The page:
Tax Havens: Friends or Foes?

Ona Stasiunaityte

Student thesis: Master thesis


As the economy becomes more global and more companies start their business in multiple countries, the problem of base erosion and profit shifting (BEPS) increases. The existing domestic tax systems are not consistent with international laws and it creates the opportunity for multinational companies to exploit its advantages and avoid or evade paying taxes to the authorities. The organisation for economic co-operation and development has been focusing on the issue for years. In 2013 it released an action plan on base erosion and profit shifting. The main purpose of the action plan is to improve the international tax system that will help to detect and avoid the problem of BEPS. Low tax jurisdictions are mentioned in the action plan only briefly, even though it was seen as a main player in the tax avoidance in the past. Such unexpectedness raises a doubt whether tax havens are as harmful as thought previously. Three articles help to understand better the role of tax havens in the global economy. Slemrod and Wilson (2009) claim that existence of tax havens in the world decreases the welfare of other countries in the world. Hong and Smart (2010) opposes saying that tax planning increases welfare of the countries. The model of Johannesen (2010) which has similarities to both above mentioned articles, conclude that world is better off with tax havens than without.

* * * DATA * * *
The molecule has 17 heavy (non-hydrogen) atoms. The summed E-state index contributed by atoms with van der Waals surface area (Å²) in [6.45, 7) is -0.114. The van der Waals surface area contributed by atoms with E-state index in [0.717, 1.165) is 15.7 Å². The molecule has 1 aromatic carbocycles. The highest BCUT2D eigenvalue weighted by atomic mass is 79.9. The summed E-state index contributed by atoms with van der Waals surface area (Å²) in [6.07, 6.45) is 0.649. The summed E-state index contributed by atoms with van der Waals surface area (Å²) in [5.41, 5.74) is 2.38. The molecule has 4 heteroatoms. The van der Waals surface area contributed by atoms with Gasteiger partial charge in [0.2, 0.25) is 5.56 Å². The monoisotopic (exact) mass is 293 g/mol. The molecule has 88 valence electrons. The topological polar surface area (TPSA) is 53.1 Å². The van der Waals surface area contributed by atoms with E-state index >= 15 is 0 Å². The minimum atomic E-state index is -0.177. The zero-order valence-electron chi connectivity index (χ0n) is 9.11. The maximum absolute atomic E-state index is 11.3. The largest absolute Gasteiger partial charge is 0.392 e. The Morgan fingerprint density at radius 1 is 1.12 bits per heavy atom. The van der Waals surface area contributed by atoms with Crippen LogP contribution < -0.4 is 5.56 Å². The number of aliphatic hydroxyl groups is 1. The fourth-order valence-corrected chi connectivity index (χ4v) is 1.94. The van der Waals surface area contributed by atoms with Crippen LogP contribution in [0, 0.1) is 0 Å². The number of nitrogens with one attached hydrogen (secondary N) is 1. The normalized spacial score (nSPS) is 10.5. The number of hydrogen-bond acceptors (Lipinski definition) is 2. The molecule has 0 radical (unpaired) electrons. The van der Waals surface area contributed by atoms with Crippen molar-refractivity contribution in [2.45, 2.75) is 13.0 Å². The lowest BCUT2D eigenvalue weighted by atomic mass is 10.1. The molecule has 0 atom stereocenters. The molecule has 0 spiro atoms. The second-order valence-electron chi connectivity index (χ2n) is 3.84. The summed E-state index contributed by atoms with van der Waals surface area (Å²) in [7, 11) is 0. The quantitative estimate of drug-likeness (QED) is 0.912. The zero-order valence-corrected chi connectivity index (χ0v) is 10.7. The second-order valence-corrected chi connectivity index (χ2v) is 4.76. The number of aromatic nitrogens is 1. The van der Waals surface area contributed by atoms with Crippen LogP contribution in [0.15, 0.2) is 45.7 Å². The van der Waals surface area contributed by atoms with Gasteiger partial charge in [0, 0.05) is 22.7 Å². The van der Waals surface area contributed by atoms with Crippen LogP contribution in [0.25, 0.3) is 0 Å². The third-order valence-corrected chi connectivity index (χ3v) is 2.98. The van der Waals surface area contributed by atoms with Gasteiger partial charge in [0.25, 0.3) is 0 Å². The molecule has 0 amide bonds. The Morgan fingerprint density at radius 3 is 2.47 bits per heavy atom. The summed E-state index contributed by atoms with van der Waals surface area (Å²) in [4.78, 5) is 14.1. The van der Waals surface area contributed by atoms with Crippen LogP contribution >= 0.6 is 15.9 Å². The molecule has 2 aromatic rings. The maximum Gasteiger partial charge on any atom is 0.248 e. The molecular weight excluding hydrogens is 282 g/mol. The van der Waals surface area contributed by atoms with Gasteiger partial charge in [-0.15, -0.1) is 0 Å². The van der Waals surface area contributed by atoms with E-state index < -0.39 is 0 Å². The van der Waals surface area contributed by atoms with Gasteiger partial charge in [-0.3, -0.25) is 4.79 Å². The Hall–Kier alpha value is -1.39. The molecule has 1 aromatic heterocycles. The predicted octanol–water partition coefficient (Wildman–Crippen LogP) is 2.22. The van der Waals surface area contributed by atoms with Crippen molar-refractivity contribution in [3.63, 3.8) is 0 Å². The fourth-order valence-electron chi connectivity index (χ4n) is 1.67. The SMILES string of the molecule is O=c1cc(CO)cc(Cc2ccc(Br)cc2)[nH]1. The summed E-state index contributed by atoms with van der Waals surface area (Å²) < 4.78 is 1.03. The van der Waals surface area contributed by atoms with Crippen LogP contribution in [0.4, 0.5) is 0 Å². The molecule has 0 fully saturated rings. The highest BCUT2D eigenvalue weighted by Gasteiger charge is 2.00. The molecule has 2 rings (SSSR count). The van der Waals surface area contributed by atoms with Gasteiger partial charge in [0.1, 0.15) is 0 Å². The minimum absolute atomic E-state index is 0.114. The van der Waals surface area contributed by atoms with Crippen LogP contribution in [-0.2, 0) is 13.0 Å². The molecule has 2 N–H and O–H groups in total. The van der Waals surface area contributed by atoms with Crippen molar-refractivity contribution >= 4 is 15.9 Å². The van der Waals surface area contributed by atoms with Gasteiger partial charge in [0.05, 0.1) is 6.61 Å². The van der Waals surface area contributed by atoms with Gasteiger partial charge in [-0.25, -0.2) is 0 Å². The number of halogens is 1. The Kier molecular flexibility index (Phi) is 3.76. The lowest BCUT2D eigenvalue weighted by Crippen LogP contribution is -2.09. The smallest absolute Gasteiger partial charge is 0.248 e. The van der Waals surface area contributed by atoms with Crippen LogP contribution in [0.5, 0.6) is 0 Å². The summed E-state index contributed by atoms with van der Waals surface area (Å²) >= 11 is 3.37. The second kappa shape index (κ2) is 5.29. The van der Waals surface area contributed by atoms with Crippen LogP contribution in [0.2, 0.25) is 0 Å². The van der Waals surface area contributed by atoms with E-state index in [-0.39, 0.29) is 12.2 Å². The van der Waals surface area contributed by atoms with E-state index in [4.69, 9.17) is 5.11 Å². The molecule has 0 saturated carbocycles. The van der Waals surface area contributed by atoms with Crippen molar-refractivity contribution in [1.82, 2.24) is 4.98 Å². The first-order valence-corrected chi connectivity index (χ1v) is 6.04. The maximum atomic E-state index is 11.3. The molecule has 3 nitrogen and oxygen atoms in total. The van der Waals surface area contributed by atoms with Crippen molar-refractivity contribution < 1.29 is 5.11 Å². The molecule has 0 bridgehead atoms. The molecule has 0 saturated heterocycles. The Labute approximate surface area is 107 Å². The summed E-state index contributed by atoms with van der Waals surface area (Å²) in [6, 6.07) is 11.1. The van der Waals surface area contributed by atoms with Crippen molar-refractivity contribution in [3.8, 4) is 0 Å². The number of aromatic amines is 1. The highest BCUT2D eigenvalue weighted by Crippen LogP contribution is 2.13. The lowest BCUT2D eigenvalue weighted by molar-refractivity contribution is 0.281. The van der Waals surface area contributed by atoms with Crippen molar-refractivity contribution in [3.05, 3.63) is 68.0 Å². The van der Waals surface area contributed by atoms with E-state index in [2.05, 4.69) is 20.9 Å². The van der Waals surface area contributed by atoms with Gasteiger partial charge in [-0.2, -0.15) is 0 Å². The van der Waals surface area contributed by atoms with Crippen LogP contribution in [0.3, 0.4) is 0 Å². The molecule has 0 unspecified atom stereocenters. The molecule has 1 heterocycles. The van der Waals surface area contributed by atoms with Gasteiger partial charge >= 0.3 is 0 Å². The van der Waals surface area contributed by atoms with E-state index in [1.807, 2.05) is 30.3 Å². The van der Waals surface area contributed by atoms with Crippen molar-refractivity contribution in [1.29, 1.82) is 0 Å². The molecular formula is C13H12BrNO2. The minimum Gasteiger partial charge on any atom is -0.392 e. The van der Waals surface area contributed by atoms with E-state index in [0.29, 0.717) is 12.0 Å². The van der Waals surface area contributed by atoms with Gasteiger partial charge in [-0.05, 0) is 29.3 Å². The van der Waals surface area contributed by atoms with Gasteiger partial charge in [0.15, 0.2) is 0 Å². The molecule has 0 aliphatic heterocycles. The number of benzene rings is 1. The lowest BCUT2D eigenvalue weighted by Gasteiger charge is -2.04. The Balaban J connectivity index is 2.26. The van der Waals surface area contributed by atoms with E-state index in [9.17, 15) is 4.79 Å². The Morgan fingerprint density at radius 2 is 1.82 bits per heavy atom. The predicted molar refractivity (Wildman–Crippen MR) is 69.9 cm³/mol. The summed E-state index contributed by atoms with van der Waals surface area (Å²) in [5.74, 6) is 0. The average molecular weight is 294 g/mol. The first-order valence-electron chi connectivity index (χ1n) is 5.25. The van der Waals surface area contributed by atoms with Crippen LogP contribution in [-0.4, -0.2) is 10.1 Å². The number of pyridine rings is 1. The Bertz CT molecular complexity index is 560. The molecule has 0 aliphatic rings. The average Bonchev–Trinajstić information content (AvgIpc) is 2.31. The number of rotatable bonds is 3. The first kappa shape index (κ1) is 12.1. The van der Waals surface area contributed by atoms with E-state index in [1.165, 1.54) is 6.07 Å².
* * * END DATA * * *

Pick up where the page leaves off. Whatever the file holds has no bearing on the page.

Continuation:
EducationsMSc in Advanced Economics and Finance, (Graduate Programme) Final Thesis
Publication date2014
Number of pages85